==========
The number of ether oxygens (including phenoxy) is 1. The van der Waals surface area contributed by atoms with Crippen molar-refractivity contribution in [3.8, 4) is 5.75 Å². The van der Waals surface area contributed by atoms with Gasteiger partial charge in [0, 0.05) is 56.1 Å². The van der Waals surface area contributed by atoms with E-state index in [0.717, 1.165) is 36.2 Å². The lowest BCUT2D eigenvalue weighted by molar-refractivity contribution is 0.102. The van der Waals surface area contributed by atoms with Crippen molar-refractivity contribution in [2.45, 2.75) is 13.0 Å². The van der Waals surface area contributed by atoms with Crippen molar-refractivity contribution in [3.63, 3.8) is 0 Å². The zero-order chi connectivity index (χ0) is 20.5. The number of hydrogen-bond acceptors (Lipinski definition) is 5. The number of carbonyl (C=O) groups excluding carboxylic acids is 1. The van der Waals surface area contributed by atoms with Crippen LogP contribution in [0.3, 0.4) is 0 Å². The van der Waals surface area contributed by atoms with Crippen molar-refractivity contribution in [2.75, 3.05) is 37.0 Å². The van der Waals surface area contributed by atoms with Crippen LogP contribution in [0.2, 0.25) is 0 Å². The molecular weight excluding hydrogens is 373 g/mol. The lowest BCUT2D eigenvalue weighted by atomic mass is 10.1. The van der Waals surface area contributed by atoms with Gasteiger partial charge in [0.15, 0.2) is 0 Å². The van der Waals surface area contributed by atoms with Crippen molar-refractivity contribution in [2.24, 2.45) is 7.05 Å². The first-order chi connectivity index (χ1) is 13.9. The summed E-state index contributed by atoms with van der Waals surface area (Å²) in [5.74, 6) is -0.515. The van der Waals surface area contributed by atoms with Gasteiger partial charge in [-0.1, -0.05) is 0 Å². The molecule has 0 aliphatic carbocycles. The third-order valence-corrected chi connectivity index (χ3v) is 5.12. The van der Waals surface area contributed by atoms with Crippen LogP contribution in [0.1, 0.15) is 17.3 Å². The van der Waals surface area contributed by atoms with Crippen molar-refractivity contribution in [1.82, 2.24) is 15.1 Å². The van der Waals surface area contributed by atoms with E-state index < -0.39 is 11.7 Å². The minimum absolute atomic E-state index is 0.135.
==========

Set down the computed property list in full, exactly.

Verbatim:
The number of ether oxygens (including phenoxy) is 1. The van der Waals surface area contributed by atoms with Crippen molar-refractivity contribution in [3.8, 4) is 5.75 Å². The van der Waals surface area contributed by atoms with Gasteiger partial charge in [0, 0.05) is 56.1 Å². The van der Waals surface area contributed by atoms with E-state index in [0.717, 1.165) is 36.2 Å². The lowest BCUT2D eigenvalue weighted by molar-refractivity contribution is 0.102. The van der Waals surface area contributed by atoms with Crippen molar-refractivity contribution in [2.45, 2.75) is 13.0 Å². The van der Waals surface area contributed by atoms with Crippen molar-refractivity contribution in [3.63, 3.8) is 0 Å². The zero-order chi connectivity index (χ0) is 20.5. The number of hydrogen-bond acceptors (Lipinski definition) is 5. The number of carbonyl (C=O) groups excluding carboxylic acids is 1. The van der Waals surface area contributed by atoms with Crippen LogP contribution in [0.3, 0.4) is 0 Å². The van der Waals surface area contributed by atoms with Crippen molar-refractivity contribution in [2.75, 3.05) is 37.0 Å². The van der Waals surface area contributed by atoms with Crippen LogP contribution in [0.2, 0.25) is 0 Å². The molecular weight excluding hydrogens is 373 g/mol. The lowest BCUT2D eigenvalue weighted by atomic mass is 10.1. The van der Waals surface area contributed by atoms with Gasteiger partial charge in [0.15, 0.2) is 0 Å². The van der Waals surface area contributed by atoms with Crippen molar-refractivity contribution in [2.24, 2.45) is 7.05 Å². The first-order chi connectivity index (χ1) is 13.9. The summed E-state index contributed by atoms with van der Waals surface area (Å²) in [5.74, 6) is -0.515. The van der Waals surface area contributed by atoms with Gasteiger partial charge in [-0.1, -0.05) is 0 Å². The molecule has 0 aliphatic carbocycles. The third-order valence-corrected chi connectivity index (χ3v) is 5.12. The van der Waals surface area contributed by atoms with Crippen LogP contribution in [0.1, 0.15) is 17.3 Å². The van der Waals surface area contributed by atoms with Crippen molar-refractivity contribution in [1.82, 2.24) is 15.1 Å². The van der Waals surface area contributed by atoms with E-state index < -0.39 is 11.7 Å². The minimum absolute atomic E-state index is 0.135.